Directors Lounge: Heiko Daxl and Ingeborg Fülepp "Die Gegenwart ist nicht die Wirklichkeit" Present doesn't Equal Reality Single Channel Video Works Thursday, 26 Nov. 2009, 21:00h Z-Bar Bergstraße 2 10115 Berlin-Mitte
Cinema - Train - Travel - Knowledge - Memory - Perception, these are terms from descriptions of video films by Heiko Daxl and Ingeborg Fülepp. In a nutshell, one could say: it all concerns vision. How has human vision, or better saying visual perception, changed since the invention of cinema and the later developments of all the forthcoming image machines? There is a reason, this program starts with the film "Le Cinema - le Train", where the filmmakers make the analogy between the views out of the train windows while travelling, as Victor Hugo was describing it (1837) and the experience of film: "The flowers on the edge of the fields are colour spots, or better saying red and white stripes; there are no dots any more, everything turns into stripes. Crop fields become yellow streaks, clover fields appear as long green braids?"
In the ways the two artist feed their "image machines" with texts, it becomes obvious they take vision, or 'viewing' as serious matter: there is the connection with opinions, conceptions, point of view and perceptions, all of which in German language have a root in seeing or viewing (Ansichten, Anschauungen, Standpunkte und Sichtweisen). The plurals are intentional here, as with Flusser, it is possible to say that the camera does not allow ideological thinking, as it is not compatible with a single point of view. The art practise of Daxl and Fülepp seems to follow those lines accordingly, as almost with every new video work they experiment with new perspectives; a practise that is not constrained to camera images but that expands to abstractions, compositing and generated imaging. The sources of those images originate in travels, quotes and observations, while they are being processed heavily in post-production. If they appear as simulacra, as simulated worlds, then in does not happen without a critical sometimes ironic distancing. Thus it becomes clear that there still is something else behind those images. Something possibly lost, or conversely, still to be achieved, and which cannot be shown otherwise. Still, with Heiko and Ingeborg, we keep staying very this-worldly: to say it with an adapted quote of Wittgenstein, 'whereof one cannot portrait in an image, thereof one must not try to picture.'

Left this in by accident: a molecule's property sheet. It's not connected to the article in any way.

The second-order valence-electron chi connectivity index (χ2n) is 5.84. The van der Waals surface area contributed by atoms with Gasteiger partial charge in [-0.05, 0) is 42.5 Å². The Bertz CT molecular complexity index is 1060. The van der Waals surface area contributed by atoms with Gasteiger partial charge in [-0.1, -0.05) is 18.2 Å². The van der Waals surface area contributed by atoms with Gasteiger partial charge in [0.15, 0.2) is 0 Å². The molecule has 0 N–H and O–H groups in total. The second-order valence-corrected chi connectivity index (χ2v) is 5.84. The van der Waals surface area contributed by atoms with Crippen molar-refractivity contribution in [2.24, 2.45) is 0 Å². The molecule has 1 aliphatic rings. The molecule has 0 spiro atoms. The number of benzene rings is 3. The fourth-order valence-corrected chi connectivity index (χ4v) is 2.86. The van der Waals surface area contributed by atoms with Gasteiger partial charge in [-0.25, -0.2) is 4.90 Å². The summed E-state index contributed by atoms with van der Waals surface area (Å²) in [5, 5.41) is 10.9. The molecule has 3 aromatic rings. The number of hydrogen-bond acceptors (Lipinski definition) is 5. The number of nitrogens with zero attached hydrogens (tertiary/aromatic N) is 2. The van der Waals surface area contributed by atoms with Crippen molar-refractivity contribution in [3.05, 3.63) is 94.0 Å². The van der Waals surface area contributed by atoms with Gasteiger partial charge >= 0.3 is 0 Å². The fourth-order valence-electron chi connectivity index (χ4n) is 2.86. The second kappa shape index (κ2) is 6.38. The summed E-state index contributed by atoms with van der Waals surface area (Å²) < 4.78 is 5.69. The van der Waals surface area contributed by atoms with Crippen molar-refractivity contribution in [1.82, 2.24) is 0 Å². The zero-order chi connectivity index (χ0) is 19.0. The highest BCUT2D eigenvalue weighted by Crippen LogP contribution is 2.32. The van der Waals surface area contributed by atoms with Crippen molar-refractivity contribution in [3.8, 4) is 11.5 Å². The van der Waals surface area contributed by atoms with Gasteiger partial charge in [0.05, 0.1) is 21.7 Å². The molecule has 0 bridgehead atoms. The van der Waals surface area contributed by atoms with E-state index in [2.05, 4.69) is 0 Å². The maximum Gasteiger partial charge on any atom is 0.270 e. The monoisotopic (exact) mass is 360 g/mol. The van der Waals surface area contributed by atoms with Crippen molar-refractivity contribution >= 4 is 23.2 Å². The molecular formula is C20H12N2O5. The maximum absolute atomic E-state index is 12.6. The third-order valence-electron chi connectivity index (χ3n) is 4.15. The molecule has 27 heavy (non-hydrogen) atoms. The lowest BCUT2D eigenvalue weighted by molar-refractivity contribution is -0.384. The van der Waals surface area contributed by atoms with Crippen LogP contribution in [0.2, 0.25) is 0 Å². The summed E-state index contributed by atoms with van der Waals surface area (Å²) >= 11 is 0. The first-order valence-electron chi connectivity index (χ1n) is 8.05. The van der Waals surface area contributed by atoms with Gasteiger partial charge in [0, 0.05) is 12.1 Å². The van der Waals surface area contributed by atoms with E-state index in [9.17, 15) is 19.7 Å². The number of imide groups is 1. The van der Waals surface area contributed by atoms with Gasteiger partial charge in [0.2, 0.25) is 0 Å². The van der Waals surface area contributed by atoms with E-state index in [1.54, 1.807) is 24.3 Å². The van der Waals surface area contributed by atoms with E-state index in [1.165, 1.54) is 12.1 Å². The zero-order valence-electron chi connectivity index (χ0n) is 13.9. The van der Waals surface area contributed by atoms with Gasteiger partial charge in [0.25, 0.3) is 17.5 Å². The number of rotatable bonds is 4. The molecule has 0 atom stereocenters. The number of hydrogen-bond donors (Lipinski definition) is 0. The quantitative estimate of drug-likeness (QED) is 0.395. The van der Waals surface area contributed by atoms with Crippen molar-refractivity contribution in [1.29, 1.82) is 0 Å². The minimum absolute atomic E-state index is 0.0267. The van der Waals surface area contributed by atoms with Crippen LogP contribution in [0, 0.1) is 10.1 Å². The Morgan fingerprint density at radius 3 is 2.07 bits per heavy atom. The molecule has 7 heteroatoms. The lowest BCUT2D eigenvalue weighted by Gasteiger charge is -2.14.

Thus, the two artists leave us in ambivalence between fascinating image worlds and ironic distance, and the liberty of choices of which perspectives onto the world, which kinds of reality we take on from the films.
What is left to mention is that for their work both artist, who work both independendly and togother, mostly seek for collaborations with composers from New Music or Noise background, and thus see their works as collaborative sound-image compositions. (Klaus W. Eisenlohr)
The artists will be present for Q&A and for socialising after the screening.